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Trotsky Dossier

Understanding fascism in order to fight it

Saturday 7 October 2000, by Manuel Kellner

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Since the incorporation of the GDR in 1990, there has been in Germany a debate in the scattered ranks of the left intelligentsia on the specificity of the Nazi regime and the singularity of its crimes. A number of authors stress above all the consciously organised genocide of the Jewish population in Europe.

Hitler at Nuremburg

In a political-functional sense this reflects a legitimate need: the fight against the relativisation of the Nazi crimes. The systematic comparison of these latter with other historic crimes is indeed typical of modern German bourgeois ideology and was introduced aggressively into the debate by ’historical revisionism’ (which goes still further, explaining the excesses of Nazi barbarism as a ’reaction’ to the Stalinist [’Communist’] crimes). In truth, when one thinks of the dangers to envisage for a possible future, it is necessary to admit that the thesis of ’singularity’ tends to weaken sensitivities: the truth is that this ’singularity’ could not only be equalled but even surpassed.

Means of destruction

The reason is simple. In comparison with the years 1933-1945, the means of destruction have increased tenfold. The heritage of the cold war and the arms race, still growing, opens the way to the objective possibility of rapid self-destruction of all humanity. The Hitlerian regime did not possess the atomic bomb (but it came near to it). With the means of which such a regime would dispose today, the result could be a historic catastrophe of such dimensions that even the terrible misdeeds of the Nazi regime could be reduced to a prelude.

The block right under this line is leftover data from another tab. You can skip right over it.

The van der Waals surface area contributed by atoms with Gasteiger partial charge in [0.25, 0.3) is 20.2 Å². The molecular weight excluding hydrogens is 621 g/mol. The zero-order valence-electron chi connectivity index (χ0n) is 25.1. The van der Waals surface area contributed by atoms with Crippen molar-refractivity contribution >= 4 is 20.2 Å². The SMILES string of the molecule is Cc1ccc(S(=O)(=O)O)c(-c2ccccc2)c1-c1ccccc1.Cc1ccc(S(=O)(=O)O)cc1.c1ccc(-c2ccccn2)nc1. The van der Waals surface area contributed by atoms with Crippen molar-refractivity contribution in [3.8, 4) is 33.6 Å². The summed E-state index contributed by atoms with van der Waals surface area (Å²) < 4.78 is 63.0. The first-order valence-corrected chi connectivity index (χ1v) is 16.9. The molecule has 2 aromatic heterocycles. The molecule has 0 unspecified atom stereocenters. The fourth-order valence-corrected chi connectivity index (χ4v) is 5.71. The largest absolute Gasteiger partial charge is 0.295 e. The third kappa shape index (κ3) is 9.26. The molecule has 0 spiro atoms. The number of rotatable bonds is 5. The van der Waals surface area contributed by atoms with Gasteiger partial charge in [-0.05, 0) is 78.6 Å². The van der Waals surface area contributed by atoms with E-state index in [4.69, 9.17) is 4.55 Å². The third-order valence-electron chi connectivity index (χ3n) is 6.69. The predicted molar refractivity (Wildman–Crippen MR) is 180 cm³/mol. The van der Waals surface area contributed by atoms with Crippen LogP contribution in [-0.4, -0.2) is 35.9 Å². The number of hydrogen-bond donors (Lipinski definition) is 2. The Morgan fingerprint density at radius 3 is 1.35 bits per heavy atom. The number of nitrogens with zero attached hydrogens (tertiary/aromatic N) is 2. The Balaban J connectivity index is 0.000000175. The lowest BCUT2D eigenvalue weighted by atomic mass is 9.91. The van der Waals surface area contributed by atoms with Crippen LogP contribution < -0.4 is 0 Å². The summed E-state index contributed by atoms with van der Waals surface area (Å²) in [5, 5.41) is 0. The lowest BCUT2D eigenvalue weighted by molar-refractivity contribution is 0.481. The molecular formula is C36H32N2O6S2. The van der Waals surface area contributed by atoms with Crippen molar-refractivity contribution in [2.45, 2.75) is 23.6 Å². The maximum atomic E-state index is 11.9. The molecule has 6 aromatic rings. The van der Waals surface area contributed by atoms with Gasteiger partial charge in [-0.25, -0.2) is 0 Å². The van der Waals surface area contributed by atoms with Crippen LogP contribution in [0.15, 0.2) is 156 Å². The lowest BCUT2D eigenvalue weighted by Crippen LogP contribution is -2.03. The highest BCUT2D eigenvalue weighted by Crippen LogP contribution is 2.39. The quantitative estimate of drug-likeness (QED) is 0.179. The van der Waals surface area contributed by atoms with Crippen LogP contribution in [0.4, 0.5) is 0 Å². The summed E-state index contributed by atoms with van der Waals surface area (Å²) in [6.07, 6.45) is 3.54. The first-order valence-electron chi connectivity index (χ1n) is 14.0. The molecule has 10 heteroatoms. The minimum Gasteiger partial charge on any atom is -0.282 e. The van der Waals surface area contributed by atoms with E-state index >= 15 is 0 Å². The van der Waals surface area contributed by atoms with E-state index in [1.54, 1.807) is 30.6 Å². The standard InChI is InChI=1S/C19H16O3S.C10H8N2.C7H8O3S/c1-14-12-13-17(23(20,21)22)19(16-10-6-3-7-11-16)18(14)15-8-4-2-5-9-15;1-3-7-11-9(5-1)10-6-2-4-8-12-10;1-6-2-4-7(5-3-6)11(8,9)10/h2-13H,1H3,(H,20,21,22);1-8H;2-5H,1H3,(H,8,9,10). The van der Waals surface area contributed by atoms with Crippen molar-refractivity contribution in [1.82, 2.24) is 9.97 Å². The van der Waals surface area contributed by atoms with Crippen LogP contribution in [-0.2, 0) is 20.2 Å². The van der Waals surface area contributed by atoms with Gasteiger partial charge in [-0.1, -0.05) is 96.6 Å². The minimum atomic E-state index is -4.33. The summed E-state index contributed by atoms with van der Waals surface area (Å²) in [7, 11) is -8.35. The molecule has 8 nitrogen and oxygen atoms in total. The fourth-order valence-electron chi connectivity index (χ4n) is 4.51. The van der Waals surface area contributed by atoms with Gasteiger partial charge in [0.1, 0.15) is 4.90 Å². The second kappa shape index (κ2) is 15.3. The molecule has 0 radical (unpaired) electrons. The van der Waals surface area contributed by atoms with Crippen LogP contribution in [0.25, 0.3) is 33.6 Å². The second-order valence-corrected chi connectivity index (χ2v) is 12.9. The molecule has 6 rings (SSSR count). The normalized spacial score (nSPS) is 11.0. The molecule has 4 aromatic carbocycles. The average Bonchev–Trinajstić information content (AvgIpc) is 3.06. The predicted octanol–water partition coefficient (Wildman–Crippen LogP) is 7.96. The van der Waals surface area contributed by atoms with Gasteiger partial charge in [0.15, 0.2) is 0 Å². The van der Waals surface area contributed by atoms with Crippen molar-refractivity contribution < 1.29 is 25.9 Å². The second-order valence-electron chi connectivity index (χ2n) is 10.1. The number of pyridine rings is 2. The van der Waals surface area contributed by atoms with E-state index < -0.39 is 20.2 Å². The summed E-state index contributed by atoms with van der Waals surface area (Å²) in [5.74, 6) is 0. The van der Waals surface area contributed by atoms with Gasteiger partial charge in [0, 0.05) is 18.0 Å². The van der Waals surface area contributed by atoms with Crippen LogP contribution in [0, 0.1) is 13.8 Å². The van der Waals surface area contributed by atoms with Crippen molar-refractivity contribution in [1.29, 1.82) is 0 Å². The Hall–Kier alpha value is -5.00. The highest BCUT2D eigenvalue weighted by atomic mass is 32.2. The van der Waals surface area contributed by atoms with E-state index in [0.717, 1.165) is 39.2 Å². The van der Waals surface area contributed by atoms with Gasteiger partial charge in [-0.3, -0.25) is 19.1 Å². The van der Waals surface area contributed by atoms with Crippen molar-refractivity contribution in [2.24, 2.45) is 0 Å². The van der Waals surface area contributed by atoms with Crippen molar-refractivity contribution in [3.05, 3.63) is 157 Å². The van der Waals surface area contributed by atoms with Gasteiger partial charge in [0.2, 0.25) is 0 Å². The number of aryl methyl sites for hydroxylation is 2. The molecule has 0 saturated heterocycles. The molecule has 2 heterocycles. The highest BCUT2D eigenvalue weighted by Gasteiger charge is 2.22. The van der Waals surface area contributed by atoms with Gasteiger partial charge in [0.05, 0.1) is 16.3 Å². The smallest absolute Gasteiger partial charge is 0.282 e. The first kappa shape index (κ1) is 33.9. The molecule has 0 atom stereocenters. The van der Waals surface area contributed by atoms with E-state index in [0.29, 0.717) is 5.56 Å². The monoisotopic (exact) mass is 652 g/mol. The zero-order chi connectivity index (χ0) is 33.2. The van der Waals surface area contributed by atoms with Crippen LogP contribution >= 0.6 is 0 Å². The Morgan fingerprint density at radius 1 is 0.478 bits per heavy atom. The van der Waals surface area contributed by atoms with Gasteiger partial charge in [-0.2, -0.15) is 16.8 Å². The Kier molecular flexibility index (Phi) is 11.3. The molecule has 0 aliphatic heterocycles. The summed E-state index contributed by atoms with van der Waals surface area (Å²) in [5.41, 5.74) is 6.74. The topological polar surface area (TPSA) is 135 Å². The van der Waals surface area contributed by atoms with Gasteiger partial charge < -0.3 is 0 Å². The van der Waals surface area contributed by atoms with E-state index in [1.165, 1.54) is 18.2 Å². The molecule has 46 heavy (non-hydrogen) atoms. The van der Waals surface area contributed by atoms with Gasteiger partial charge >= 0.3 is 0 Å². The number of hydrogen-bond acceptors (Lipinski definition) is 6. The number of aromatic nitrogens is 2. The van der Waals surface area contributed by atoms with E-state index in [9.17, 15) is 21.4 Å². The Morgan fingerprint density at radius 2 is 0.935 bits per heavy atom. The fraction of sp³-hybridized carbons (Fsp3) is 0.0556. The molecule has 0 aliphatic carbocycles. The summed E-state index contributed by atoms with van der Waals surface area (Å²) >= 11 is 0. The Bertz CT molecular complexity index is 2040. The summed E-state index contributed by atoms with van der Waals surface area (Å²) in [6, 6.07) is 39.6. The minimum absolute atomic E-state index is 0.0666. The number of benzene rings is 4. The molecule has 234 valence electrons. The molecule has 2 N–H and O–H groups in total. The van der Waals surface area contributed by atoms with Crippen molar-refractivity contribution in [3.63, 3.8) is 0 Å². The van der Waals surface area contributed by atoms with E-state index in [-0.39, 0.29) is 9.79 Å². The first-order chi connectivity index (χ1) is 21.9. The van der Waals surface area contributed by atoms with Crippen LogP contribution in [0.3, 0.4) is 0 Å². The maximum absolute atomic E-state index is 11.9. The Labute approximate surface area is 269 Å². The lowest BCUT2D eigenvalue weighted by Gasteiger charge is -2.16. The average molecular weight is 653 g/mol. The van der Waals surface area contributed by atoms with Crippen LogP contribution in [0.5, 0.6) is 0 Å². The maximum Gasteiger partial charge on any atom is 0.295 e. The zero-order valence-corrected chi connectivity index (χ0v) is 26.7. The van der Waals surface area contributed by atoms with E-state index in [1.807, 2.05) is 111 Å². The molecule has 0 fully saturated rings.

In his remarkable introduction to a new edition of Trotsky’s writings on Germany (Schriften Ãœber Deutschland), [1] Ernest Mandel wrote in 1969: "Under the conditions of a predominantly prosperous and conservative petty bourgeoisie, neo-fascism has no objective possibility of winning a broad mass base. Wealthy property owners don’t fight street battles with revolutionary workers or radical students. They prefer to call the police and provide them with better weapons to ’take care of unrest’." And, some lines further on, he explains that some changes in economic development can transform all that and that it is very probable (given the contradictions of contemporary capitalism) that such changes would happen in the future.